Arizona is feeling the heat, and not just in the political sense. According to Michelle Litwin, Phoenix’s heat response program manager, “Phoenix has always been hot,” but the severity of the heat has escalated to a level that she calls “Arizona’s natural disaster.”
Taking a cue from Carlo Buontempo, director of the European Union’s Copernicus Climate Change Service, who warned earlier this month that the world is “walking into uncharted territory,” it’s clear we’re facing a dramatic shift in our climate like we’ve never seen before.
But amid this escalating heatwave, there’s an unlikely figure rising to the call for action: U.S. Senator Mark Kelly. Representing Arizona’s burning hot front lines, this former NASA astronaut isn’t just armed with political acumen. He’s leveraging his unique, out-of-this-world perspective to drive home the urgency of the climate crisis.
During a recent interview on CNN’s State of the Union, Kelly spoke about his experiences in space. “When I went into space four times, I could see how thin the atmosphere is over this planet. It’s as thin as a contact lens on an eyeball,” he revealed. These firsthand insights fuel his insistence that “we have got to do a better job taking care of it.”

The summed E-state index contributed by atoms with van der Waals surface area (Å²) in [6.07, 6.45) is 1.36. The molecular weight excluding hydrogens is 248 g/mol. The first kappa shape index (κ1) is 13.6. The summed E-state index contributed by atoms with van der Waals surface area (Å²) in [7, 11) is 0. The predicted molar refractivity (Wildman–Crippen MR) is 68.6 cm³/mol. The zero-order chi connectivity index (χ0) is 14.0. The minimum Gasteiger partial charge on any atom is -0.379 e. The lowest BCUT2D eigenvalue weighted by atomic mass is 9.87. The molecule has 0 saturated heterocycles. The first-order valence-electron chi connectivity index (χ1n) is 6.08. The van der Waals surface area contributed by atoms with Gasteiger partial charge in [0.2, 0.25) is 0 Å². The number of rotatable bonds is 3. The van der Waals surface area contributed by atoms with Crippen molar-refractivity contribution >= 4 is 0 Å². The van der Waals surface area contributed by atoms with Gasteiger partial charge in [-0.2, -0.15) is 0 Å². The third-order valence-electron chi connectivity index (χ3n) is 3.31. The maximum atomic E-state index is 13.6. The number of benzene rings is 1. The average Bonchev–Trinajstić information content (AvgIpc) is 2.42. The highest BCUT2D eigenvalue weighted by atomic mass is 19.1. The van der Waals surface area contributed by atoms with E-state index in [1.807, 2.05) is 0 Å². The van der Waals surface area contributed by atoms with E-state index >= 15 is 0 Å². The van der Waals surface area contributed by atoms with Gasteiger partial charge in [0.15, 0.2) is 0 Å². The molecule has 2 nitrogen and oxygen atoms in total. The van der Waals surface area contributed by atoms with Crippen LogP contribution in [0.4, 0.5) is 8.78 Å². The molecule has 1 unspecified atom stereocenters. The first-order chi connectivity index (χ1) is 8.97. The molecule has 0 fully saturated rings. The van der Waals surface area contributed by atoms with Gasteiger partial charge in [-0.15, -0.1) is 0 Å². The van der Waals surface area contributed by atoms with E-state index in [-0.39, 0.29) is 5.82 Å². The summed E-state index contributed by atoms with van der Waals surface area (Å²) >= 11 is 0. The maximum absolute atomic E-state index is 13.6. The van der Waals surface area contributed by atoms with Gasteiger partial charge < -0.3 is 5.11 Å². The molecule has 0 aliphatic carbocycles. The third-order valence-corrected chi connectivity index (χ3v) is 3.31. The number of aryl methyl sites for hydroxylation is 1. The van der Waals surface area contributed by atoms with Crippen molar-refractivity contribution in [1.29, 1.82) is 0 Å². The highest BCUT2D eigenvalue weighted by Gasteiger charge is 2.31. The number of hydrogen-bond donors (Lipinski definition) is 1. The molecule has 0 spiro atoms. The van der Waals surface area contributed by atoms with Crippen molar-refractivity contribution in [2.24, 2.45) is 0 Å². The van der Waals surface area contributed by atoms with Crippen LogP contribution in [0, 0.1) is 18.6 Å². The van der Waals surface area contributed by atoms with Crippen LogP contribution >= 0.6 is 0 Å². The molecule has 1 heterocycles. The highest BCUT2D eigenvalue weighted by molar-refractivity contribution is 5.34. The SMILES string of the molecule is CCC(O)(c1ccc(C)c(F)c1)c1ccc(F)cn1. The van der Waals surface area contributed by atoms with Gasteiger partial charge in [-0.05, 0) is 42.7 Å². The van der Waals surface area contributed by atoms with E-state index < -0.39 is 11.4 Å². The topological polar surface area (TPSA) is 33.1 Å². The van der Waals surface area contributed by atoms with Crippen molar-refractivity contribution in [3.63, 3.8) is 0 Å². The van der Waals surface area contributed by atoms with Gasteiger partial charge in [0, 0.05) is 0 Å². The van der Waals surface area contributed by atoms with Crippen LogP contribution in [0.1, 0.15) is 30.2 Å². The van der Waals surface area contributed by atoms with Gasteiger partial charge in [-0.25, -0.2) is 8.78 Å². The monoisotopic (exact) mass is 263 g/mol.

He continued to express his concerns for his constituents, emphasizing the current heatwave in Arizona. In particular, he spotlighted the dangers it poses to vulnerable groups such as the elderly and homeless.
As we’re facing the potential for over 100 new temperature records across the West and South, it’s clear that the heat is on. Kelly’s response? It’s time for action. He claimed, “I have not seen in my time in the Senate many folks that deny that the climate is changing. That was a thing of the past. Now is: What do we do about it?”
In response to this, he proudly pointed to the Inflation Reduction Act as a significant first step toward reducing carbon emissions. However, Kelly is clear-eyed about the magnitude of the challenge and admits, “We obviously have to do more.”
His message is straightforward: our planet’s “thin” defense is in jeopardy, and the only way to mitigate this impending disaster is through decisive action. As our temperatures and sea levels continue to rise, so must our commitment to combating climate change. In this fight, every bit of effort counts. Whether you’re a senator, an astronaut, or just an engaged citizen, it’s clear we all need to turn up the heat on climate action.